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“Ain’t Too Proud” Electrifies Audience on Opening Night at the Ahmanson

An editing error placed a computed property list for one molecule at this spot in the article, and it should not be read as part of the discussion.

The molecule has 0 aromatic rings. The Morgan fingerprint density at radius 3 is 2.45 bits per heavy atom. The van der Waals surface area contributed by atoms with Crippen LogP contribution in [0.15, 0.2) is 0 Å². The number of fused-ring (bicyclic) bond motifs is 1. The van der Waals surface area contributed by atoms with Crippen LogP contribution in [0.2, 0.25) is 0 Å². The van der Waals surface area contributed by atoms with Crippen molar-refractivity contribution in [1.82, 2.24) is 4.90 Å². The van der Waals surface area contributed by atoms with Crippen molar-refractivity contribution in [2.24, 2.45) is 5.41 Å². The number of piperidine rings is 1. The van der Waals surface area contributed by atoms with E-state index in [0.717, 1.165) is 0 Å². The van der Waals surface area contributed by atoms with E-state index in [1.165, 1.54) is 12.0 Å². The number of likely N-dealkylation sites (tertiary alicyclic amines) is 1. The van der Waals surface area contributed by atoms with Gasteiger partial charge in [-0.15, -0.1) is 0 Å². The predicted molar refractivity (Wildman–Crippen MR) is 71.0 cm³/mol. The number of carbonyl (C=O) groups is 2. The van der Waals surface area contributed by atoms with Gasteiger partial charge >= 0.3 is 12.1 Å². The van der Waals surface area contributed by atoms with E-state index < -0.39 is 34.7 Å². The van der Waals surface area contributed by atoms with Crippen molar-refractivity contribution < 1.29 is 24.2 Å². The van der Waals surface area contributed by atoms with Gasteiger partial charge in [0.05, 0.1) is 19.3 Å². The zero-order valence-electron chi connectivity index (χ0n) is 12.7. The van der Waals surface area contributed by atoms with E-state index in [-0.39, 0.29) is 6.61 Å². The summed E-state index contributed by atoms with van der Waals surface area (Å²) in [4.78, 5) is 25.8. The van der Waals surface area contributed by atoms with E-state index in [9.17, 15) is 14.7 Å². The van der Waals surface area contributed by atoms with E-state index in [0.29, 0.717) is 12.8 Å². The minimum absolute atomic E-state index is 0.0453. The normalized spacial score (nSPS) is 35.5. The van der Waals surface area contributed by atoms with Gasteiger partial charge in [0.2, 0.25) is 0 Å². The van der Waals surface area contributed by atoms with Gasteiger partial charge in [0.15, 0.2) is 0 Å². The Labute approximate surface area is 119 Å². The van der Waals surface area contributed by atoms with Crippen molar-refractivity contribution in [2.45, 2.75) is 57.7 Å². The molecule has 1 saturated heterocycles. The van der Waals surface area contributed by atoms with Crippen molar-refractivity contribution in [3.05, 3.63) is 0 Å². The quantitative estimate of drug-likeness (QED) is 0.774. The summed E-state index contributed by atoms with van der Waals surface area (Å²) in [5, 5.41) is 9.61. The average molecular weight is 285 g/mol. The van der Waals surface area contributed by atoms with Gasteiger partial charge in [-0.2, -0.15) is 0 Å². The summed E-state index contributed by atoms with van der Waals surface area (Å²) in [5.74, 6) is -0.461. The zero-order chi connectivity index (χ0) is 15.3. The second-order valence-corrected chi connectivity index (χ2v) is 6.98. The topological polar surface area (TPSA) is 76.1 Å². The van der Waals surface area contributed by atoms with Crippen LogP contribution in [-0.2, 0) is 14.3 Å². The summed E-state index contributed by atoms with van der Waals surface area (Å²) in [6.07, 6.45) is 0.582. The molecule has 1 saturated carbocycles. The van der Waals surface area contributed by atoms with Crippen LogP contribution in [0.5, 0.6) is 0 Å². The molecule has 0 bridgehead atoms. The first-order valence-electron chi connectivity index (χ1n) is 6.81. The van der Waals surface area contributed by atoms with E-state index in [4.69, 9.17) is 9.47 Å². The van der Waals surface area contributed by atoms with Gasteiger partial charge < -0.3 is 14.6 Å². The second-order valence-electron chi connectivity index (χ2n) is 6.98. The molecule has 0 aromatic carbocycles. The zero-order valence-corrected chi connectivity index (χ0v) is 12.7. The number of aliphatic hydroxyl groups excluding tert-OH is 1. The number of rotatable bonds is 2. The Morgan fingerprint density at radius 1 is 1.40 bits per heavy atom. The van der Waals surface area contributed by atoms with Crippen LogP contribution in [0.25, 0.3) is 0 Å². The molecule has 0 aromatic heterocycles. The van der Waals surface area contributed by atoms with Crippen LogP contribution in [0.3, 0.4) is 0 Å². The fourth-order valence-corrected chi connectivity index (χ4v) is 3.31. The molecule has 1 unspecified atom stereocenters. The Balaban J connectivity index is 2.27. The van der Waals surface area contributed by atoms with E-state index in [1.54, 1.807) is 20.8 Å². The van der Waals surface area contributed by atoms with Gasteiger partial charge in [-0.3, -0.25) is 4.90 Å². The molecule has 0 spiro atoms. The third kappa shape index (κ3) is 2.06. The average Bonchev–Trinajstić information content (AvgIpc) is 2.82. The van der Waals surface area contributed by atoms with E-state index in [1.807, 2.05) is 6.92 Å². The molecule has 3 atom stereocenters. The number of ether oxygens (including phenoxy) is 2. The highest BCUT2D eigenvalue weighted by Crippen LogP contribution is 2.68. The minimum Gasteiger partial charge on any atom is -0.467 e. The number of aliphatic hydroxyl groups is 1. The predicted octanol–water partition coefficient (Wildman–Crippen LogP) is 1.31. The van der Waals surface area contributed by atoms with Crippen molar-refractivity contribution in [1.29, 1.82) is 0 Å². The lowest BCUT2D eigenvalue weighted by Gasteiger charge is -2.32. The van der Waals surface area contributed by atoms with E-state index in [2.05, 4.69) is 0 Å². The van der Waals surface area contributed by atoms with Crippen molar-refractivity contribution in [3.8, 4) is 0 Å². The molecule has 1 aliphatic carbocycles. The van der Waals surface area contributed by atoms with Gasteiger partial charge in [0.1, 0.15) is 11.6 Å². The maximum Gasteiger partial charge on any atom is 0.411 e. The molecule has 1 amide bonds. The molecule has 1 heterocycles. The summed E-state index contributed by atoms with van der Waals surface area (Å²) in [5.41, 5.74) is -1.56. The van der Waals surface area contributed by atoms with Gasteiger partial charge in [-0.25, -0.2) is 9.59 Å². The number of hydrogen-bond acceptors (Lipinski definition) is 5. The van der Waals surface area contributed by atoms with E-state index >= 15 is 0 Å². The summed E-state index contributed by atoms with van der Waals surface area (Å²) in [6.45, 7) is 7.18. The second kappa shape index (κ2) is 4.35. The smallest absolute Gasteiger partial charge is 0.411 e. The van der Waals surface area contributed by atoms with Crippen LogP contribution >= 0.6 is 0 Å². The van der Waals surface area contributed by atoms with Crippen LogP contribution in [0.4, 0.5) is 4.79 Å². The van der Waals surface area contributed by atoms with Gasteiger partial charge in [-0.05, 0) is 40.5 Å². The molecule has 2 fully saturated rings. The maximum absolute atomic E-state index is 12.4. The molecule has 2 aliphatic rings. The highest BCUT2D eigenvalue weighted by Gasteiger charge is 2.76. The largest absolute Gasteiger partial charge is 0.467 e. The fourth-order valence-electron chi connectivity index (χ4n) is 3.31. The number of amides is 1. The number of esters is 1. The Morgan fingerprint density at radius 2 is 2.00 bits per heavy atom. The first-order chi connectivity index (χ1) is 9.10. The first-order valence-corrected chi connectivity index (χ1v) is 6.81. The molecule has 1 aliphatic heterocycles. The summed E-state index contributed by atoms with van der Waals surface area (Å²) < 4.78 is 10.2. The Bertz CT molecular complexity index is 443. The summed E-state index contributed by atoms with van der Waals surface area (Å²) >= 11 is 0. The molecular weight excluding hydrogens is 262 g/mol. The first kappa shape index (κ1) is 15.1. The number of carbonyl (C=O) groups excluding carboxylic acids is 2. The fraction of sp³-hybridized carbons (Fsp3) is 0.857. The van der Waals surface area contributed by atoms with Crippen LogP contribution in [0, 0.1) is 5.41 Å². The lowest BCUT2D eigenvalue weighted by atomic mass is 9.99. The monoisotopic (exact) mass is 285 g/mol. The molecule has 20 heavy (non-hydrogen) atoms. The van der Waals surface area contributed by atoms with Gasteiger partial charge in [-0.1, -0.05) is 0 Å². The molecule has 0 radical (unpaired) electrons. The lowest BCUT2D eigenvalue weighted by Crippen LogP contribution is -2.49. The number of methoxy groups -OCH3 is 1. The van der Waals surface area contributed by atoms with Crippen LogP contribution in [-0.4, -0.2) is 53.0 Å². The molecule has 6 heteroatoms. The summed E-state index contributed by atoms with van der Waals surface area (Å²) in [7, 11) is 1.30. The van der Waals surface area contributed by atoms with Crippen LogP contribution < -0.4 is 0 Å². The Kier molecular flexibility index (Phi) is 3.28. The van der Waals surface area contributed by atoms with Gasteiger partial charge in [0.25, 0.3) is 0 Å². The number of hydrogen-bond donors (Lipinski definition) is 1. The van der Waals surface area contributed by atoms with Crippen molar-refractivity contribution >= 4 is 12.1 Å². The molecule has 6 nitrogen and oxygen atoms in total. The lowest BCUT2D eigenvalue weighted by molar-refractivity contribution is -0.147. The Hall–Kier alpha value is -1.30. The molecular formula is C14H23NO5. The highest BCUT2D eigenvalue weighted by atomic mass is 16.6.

At approximately 8:00 pm on Thursday, December 15th, the curtain went up on opening night of “Ain’t Too Proud – The Life And Times of the Temptations. ” The audience applauded wildly – yelled, stomped, and whistled. And, that was before one note was played. It was as if they knew they were about to experience an extraordinary theatrical event that transcended a typical opening and morphed into a happening. With book by Morisseau based on “The Temptations” by Otis Williams with Patricia Romanowski, and music and lyrics from The Legendary Motown Catalog, the high-octane opening song and dance number, brilliantly choreographed by Sergio Trujillo, informed us that Des McAnuff’s masterful direction would guide the production to reach extraordinary heights in telling the almost fairytale story of “The Temptations” through their music and the highly energetic, high voltage dance sequences.